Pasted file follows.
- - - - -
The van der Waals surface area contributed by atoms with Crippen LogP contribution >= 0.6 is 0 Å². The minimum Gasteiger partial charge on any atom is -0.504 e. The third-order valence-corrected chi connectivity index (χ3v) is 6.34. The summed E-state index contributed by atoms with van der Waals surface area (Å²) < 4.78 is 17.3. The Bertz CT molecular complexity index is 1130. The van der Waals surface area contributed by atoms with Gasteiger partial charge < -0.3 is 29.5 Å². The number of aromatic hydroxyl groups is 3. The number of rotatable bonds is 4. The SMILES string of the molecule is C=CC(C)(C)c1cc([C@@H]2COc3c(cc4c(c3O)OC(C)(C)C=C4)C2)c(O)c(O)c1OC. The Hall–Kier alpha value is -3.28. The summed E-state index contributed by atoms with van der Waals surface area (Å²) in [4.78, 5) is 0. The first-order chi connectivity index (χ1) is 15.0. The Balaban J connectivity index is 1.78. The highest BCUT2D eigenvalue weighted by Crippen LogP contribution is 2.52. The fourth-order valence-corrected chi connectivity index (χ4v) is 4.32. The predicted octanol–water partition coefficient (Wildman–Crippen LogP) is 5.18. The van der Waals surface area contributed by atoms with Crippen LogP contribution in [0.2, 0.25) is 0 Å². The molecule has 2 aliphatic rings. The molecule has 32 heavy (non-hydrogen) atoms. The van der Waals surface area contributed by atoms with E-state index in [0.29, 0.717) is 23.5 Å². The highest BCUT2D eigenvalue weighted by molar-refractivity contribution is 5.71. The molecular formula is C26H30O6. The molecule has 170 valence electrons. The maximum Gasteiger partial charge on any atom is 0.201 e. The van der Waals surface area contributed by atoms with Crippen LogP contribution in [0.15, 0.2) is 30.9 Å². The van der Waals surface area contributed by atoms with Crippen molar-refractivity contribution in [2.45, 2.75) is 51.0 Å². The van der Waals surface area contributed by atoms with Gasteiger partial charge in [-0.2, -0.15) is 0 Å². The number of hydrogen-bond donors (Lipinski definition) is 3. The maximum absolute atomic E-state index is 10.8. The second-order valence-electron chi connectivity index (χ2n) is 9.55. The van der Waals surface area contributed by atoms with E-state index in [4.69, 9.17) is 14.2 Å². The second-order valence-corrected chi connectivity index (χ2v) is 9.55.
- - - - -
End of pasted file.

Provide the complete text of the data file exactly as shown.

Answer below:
The van der Waals surface area contributed by atoms with Crippen LogP contribution >= 0.6 is 0 Å². The minimum Gasteiger partial charge on any atom is -0.504 e. The third-order valence-corrected chi connectivity index (χ3v) is 6.34. The summed E-state index contributed by atoms with van der Waals surface area (Å²) < 4.78 is 17.3. The Bertz CT molecular complexity index is 1130. The van der Waals surface area contributed by atoms with Gasteiger partial charge < -0.3 is 29.5 Å². The number of aromatic hydroxyl groups is 3. The number of rotatable bonds is 4. The SMILES string of the molecule is C=CC(C)(C)c1cc([C@@H]2COc3c(cc4c(c3O)OC(C)(C)C=C4)C2)c(O)c(O)c1OC. The Hall–Kier alpha value is -3.28. The summed E-state index contributed by atoms with van der Waals surface area (Å²) in [4.78, 5) is 0. The first-order chi connectivity index (χ1) is 15.0. The Balaban J connectivity index is 1.78. The highest BCUT2D eigenvalue weighted by Crippen LogP contribution is 2.52. The fourth-order valence-corrected chi connectivity index (χ4v) is 4.32. The predicted octanol–water partition coefficient (Wildman–Crippen LogP) is 5.18. The van der Waals surface area contributed by atoms with Crippen LogP contribution in [0.2, 0.25) is 0 Å². The molecule has 2 aliphatic rings. The molecule has 32 heavy (non-hydrogen) atoms. The van der Waals surface area contributed by atoms with E-state index in [0.29, 0.717) is 23.5 Å². The highest BCUT2D eigenvalue weighted by molar-refractivity contribution is 5.71. The molecular formula is C26H30O6. The molecule has 170 valence electrons. The maximum Gasteiger partial charge on any atom is 0.201 e. The van der Waals surface area contributed by atoms with Crippen LogP contribution in [0.15, 0.2) is 30.9 Å². The van der Waals surface area contributed by atoms with Crippen molar-refractivity contribution in [2.45, 2.75) is 51.0 Å². The van der Waals surface area contributed by atoms with Gasteiger partial charge in [-0.2, -0.15) is 0 Å². The number of hydrogen-bond donors (Lipinski definition) is 3. The maximum absolute atomic E-state index is 10.8. The second-order valence-electron chi connectivity index (χ2n) is 9.55. The van der Waals surface area contributed by atoms with E-state index in [4.69, 9.17) is 14.2 Å². The second-order valence-corrected chi connectivity index (χ2v) is 9.55.